Waterfalls to chase in Southern Vermont

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August may be coming to an end, but there's still time to squeeze in a few more hiking adventures and summer splashes before school starts. The Green Mountains are full of hiking trails to beautiful waterfalls, many of which are right in our backyard. These are some of the best waterfalls to be found in Southern Vermont.

*Note that for any waterfalls in state or national parks, there is a fee of $4 in cash for trail access

Benson's Hole, Manchester

Though the largest cascade here is only about 6 feet tall, the natural swimming hole is one of the best in Vermont; the lowest pool has the shortest cascade but is the prettiest. The swimming hole is refreshing on a hot day, but the falls are stronger after a rainstorm. This is a quiet swimming hole ideal for young families, especially for those looking to fight post-storm humidity.

Parking is available on Glen Road (off of East Manchester Road), on the right before crossing the bridge. On foot, turn right off the road before crossing the bridge onto the obvious trail. The biggest cascades are closest to the parking area and the best pool is only a few hundred feet farther, close to where the brook goes under the Route 7 overpass.

Difficulty: 1/5 (very short, but parts of the trail may be steep for young children)

Bully Brook Cascade, Wallingford

Though they require some bushwhacking and a steep scramble, the full view of these falls is worth it; their lack of easy access has kept them relatively unspoiled by other hikers. The 60-foot falls drop into an almost-vertical 80-foot gorge and form a deep pool at the bottom that is good for swimming if the scramble down is possible. There is also a good picnic area at the trailhead with several picnic tables.

From School Street (Route 140) in Wallingford, bear right onto Sugar Hill Road and then turn onto White Rocks Picnic Road, which leads to the parking area. After a short hike to the White Rocks Overlook, there is a good view of the falls; however, a view from the base or any swimming will require going off trail.

Difficulty: 2/5 to the overlook, 3/5 for full views

Cascades at the Equinox Preserve, Manchester

Though best from May to June, these falls are still quite pretty in the summer months and definitely worth the relatively easy hike. The natural pools are only about ankle-deep, but there is enough dry space in the middle of the cascades to stand or sit comfortably. Access to the middle of the falls is easy, but access to the base or farther upstream is challenging and not recommended for hikers without bushwhacking experience.

The Equinox Reserve parking area is to the right, off West Union Street (if using the overflow parking at the base of West Union Street or parking at the Equinox Hotel, walk up West Union Street to the official parking area). On foot, follow the Red Gate Trail (red on the trail map) until it intersects Mt. Bluff Trail (white on the trail map). Turn right to remain on Mt. Bluff Trail. After a moderate hike, shortly before the trail makes a sharp left turn, you will hear the waterfall; there is a small and unofficial, but clear, trail off to the right that leads a short distance down to the middle of the cascades.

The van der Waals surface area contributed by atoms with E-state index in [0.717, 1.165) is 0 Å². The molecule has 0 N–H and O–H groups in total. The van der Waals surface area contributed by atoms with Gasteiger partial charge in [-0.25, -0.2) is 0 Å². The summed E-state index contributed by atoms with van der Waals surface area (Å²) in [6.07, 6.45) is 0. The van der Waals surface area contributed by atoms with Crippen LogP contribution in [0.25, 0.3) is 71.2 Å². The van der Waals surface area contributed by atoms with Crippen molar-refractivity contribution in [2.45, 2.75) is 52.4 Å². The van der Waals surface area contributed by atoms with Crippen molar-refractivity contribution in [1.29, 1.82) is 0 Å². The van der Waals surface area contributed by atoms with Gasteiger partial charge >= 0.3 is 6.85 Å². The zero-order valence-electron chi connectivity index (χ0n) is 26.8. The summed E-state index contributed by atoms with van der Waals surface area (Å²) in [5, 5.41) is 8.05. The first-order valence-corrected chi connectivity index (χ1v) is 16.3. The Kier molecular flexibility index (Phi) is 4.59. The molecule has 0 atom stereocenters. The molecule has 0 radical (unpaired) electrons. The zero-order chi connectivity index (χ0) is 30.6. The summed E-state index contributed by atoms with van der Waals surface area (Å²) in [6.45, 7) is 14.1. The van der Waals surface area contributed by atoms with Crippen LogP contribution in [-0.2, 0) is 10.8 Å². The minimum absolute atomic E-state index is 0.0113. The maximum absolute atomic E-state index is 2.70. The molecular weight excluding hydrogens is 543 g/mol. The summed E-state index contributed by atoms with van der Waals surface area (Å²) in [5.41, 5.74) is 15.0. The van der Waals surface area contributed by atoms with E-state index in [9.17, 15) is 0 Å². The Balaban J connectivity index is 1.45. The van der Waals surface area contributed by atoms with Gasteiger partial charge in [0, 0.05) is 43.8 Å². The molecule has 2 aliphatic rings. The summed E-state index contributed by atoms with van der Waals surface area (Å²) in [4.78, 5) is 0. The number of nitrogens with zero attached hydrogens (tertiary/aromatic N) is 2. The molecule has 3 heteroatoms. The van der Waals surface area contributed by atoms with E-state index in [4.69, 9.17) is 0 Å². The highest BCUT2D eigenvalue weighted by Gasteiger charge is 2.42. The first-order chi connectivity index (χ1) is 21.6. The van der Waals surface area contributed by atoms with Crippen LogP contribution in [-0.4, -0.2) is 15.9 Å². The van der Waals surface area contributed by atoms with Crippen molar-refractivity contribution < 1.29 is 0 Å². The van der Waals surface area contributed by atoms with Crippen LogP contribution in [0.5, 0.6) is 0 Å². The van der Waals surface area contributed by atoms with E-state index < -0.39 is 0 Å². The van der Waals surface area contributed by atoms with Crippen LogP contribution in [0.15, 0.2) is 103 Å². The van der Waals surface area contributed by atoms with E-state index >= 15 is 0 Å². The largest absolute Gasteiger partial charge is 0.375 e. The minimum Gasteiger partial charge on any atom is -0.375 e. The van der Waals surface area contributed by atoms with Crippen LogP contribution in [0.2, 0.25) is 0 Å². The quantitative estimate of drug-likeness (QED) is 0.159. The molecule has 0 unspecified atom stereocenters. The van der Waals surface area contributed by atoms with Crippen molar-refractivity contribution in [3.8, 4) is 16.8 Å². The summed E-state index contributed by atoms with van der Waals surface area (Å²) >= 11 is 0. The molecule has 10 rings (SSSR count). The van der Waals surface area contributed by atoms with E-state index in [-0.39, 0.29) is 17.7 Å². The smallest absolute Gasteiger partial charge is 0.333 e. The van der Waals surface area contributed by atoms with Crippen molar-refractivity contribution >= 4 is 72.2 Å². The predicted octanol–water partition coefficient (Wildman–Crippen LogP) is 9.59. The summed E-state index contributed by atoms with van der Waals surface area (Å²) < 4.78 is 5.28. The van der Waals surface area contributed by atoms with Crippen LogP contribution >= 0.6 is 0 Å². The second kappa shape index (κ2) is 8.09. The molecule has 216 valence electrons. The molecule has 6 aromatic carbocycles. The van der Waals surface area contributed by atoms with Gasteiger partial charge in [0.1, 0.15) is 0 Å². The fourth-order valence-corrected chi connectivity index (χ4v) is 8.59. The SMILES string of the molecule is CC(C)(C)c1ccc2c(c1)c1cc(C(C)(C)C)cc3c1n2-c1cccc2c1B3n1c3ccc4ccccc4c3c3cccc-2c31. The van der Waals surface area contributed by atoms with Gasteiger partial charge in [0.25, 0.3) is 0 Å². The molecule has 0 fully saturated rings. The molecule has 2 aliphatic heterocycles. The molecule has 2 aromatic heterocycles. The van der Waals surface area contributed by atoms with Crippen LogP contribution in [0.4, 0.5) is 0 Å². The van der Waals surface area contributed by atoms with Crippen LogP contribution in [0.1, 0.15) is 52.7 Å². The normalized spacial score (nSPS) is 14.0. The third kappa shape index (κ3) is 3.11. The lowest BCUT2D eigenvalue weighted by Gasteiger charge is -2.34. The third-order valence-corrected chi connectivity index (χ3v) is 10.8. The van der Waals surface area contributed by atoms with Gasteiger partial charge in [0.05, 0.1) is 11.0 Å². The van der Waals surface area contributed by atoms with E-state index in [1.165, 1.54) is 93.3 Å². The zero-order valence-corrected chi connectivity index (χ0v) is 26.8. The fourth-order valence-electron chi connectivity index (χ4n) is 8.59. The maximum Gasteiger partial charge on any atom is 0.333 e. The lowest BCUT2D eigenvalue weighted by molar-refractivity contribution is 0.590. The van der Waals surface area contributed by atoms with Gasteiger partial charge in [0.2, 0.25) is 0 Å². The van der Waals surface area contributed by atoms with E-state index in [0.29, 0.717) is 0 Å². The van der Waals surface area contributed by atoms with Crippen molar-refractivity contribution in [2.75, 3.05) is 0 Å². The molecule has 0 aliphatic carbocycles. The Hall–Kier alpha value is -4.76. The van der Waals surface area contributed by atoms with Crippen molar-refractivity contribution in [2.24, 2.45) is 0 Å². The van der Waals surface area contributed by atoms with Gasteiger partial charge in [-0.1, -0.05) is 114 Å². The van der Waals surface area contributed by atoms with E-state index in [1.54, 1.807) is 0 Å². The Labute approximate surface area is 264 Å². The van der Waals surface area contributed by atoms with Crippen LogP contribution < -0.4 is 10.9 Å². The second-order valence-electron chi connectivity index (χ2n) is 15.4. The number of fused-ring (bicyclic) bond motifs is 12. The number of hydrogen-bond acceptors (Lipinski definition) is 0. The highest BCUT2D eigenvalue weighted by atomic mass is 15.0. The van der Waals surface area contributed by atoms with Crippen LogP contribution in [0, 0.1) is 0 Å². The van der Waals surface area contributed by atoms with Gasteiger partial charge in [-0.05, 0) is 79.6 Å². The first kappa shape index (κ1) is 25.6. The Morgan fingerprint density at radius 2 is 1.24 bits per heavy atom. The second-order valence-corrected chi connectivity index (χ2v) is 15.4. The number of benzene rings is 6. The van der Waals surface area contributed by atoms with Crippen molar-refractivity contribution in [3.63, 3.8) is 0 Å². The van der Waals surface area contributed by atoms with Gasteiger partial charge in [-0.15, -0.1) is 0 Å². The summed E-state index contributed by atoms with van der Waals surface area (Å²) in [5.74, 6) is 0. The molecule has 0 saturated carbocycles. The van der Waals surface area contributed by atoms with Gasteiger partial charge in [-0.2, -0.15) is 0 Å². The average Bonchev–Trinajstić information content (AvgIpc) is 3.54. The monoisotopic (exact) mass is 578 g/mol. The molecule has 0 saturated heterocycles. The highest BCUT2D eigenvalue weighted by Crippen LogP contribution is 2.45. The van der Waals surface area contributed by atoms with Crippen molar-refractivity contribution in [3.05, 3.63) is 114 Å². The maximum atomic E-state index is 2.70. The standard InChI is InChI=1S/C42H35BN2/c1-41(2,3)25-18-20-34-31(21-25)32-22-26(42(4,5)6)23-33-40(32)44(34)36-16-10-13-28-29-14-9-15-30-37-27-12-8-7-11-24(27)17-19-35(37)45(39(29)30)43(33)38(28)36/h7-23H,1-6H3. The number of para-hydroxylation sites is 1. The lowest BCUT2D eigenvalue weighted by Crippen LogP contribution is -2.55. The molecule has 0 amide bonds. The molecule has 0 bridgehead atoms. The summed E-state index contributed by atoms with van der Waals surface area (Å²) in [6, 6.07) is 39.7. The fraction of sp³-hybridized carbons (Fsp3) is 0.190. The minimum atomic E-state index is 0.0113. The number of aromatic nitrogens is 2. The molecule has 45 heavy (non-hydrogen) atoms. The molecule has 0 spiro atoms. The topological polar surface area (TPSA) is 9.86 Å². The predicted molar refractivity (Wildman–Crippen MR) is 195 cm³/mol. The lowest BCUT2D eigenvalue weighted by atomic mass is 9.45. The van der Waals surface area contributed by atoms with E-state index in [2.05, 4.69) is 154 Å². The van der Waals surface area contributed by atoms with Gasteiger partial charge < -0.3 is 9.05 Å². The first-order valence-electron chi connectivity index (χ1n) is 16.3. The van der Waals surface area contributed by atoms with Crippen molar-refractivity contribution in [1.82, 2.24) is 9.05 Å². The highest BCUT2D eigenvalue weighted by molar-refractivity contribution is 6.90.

Difficulty: 2/5 (may be challenging for older or younger members of party)

East Putney Falls, Putney

These beautiful falls make two steep drops of about 20 feet each into a very good natural swimming hole. Unlike most Vermont waterfalls, the East Putney Falls never have a "sweet spot" visiting time; the views are just as beautiful in April as in November. Rock ledges on the sides of the pool also stay dry enough to sit comfortably for a picnic or to chaperone younger swimmers. It is important to note that while access is free, the falls are on private property; at the owners' request, do not try to access the upper falls.

Parking is available 100 feet off East Putney Road, on the right side of Gasset Road. On foot, you will find two trails from the parking area: the left trail leads down to the base of the falls, and the right trail leads up to views of the upper falls from a safe distance. Be careful when near the brook, as the ground can be very slippery.

Difficulty: 3/5 (the left trail is short but steep, and the ground can be slippery)

Hamilton Falls, Jamaica

At 125 feet, Hamilton Falls is one of the tallest waterfalls in the state. The falls lead to shallow wading pools at the base that are safe for children, but do not try to swim in the large pothole at the top of the falls; although there is an emergency ladder in the pothole, it truly is meant for emergencies, as several visitors have lost their lives there. Stick to the rock ledges, the wading pools, and sunny spots along the riverbank near the base of the falls

The bottom of the falls can be accessed from Jamaica State Park, at 48 Salmon Hole Lane. Bear right from the entrance to find the parking lot. On foot, go to the picnic area at the corner of the parking lot to find the trailhead for Railroad Bed Trail. Follow the trail to Cobb Brook, and then about a mile farther to the falls. For the top of the falls, parking is available off West Windham Road, on the left side of the road near a small sawmill. The trail is marked by several signs warning against swimming at the top of the falls and reaches the top of the falls after a short distance.